POSIX signals are commonly used in C/C++ programs for IPC (Inter-Process Communication). One of the key advantages of using signals is that they can be handled asynchronously to the main control flow of the program. However, this advantage does not come for free. Developers of C/C++ programs must follow strict rules while implementing signal handlers. If these rules are violated, such programs do not work properly and may suffer from occasional crashes, freezes, or even data loss. Moreover, these issues are usually difficult to test and difficult to debug because they are timing-dependent.
Even modern C/C++ compilers are silent when they compile signal handlers that violate the mentioned rules. So the responsibility is currently fully on the C/C++ developers to implement signal handlers correctly.
The goal of this thesis is to create a tool that will warn C/C++ developers about possible bugs in the implementation of signal handlers at compile time. Even though such diagnostic cannot be 100% precise, the tool will be tweaked to provide good signal-to-noise ratio based on its evaluation on a big enough sample of open-source C/C++ code (approximately 1 million lines of code).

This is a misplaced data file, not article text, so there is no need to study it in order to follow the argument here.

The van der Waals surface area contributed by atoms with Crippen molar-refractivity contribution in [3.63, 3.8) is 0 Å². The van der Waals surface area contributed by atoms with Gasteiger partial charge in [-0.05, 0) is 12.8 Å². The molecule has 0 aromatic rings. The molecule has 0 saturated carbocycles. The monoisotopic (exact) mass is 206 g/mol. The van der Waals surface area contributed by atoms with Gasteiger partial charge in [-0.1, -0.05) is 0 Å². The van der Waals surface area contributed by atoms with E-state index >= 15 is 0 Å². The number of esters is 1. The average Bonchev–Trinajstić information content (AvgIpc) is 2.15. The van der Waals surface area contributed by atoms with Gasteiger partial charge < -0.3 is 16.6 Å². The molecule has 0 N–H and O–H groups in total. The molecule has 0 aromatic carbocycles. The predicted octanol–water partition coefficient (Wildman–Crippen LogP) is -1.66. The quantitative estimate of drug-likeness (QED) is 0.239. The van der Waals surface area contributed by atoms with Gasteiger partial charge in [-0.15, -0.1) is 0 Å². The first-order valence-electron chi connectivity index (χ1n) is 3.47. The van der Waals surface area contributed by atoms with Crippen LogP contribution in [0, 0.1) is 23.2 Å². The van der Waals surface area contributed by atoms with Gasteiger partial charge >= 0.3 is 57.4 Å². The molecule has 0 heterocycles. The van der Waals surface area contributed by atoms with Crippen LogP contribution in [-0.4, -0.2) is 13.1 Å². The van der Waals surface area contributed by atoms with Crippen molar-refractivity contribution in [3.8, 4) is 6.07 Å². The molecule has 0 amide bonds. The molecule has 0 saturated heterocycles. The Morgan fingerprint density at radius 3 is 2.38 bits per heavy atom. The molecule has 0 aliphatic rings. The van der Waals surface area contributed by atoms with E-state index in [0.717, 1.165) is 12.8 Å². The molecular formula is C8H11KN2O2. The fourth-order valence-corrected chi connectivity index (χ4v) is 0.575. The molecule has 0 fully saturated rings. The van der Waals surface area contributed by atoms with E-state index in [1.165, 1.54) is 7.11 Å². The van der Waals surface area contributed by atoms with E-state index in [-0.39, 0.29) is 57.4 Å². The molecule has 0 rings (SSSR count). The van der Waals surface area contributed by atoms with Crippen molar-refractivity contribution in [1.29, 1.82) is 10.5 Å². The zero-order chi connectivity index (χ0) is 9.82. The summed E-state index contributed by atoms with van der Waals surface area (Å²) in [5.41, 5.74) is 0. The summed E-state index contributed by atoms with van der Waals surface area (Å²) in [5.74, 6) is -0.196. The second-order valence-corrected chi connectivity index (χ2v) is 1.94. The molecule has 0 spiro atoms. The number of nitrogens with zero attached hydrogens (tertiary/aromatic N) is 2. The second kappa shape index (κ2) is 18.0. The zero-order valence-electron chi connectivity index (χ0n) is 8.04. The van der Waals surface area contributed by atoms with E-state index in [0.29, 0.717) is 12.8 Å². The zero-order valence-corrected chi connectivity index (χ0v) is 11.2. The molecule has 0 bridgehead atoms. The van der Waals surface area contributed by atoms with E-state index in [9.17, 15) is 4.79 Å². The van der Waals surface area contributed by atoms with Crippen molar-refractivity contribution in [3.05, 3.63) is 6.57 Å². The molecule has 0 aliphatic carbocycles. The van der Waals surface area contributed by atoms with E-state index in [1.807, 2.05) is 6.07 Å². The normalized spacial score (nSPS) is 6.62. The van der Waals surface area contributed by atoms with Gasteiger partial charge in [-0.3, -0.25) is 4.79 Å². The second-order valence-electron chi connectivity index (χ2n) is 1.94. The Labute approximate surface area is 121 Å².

Step by step task description
- Learn about signals that are used for IPC (Inter-Process Communication) on Linux and POSIX operating systems, and rules for safe handling of signals.
- Get familiar with the intermediate representation of C/C++ code in the GCC compiler and GCC’s interface for plug-ins.
- Design and implement a GCC plug-in that verifies selected rules for safe handling of signals in C/C++ code.
- Experiment with the created tool on a big enough sample of open-source C/C++ code (approximately 1 million lines of code).
- Evaluate quality of the results provided by the tool and its usefulness for developers of C/C++ programs.